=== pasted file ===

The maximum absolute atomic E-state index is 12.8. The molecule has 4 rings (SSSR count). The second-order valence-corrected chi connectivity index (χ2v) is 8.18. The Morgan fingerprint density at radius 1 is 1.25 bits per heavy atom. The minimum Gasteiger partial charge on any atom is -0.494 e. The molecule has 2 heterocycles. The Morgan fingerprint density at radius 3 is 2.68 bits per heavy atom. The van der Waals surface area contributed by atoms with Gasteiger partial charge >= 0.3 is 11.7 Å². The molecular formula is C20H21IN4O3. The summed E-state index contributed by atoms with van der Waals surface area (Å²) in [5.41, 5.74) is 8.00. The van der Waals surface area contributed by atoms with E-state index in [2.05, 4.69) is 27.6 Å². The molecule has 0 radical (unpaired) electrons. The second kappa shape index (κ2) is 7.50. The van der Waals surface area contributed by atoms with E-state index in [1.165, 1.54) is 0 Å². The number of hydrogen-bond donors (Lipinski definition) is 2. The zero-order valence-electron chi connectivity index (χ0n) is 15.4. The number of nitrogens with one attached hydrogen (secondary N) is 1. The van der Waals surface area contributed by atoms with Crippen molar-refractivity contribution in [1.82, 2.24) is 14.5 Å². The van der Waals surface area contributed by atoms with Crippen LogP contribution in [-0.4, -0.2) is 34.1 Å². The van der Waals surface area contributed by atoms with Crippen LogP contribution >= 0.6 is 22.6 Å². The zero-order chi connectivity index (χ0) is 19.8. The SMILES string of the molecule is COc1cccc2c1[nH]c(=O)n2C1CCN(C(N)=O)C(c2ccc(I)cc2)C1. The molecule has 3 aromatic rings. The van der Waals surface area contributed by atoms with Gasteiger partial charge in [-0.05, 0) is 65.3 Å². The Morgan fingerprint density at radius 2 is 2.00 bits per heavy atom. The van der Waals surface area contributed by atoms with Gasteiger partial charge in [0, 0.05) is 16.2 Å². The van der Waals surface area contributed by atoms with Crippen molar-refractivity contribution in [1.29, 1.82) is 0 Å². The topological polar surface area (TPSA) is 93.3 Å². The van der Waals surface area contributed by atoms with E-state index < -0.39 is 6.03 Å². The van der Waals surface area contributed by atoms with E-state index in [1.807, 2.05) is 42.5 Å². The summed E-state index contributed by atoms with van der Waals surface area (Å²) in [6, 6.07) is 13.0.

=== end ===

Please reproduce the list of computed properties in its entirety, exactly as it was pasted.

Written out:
The maximum absolute atomic E-state index is 12.8. The molecule has 4 rings (SSSR count). The second-order valence-corrected chi connectivity index (χ2v) is 8.18. The Morgan fingerprint density at radius 1 is 1.25 bits per heavy atom. The minimum Gasteiger partial charge on any atom is -0.494 e. The molecule has 2 heterocycles. The Morgan fingerprint density at radius 3 is 2.68 bits per heavy atom. The van der Waals surface area contributed by atoms with Gasteiger partial charge >= 0.3 is 11.7 Å². The molecular formula is C20H21IN4O3. The summed E-state index contributed by atoms with van der Waals surface area (Å²) in [5.41, 5.74) is 8.00. The van der Waals surface area contributed by atoms with E-state index in [2.05, 4.69) is 27.6 Å². The molecule has 0 radical (unpaired) electrons. The second kappa shape index (κ2) is 7.50. The van der Waals surface area contributed by atoms with E-state index in [1.165, 1.54) is 0 Å². The number of hydrogen-bond donors (Lipinski definition) is 2. The zero-order valence-electron chi connectivity index (χ0n) is 15.4. The number of nitrogens with one attached hydrogen (secondary N) is 1. The van der Waals surface area contributed by atoms with Crippen molar-refractivity contribution in [1.82, 2.24) is 14.5 Å². The van der Waals surface area contributed by atoms with Crippen LogP contribution in [-0.4, -0.2) is 34.1 Å². The van der Waals surface area contributed by atoms with Crippen LogP contribution >= 0.6 is 22.6 Å². The zero-order chi connectivity index (χ0) is 19.8. The SMILES string of the molecule is COc1cccc2c1[nH]c(=O)n2C1CCN(C(N)=O)C(c2ccc(I)cc2)C1. The molecule has 3 aromatic rings. The van der Waals surface area contributed by atoms with Gasteiger partial charge in [-0.05, 0) is 65.3 Å². The Morgan fingerprint density at radius 2 is 2.00 bits per heavy atom. The van der Waals surface area contributed by atoms with Gasteiger partial charge in [0, 0.05) is 16.2 Å². The van der Waals surface area contributed by atoms with Crippen molar-refractivity contribution in [1.29, 1.82) is 0 Å². The topological polar surface area (TPSA) is 93.3 Å². The van der Waals surface area contributed by atoms with E-state index < -0.39 is 6.03 Å². The van der Waals surface area contributed by atoms with E-state index in [1.807, 2.05) is 42.5 Å². The summed E-state index contributed by atoms with van der Waals surface area (Å²) in [6, 6.07) is 13.0.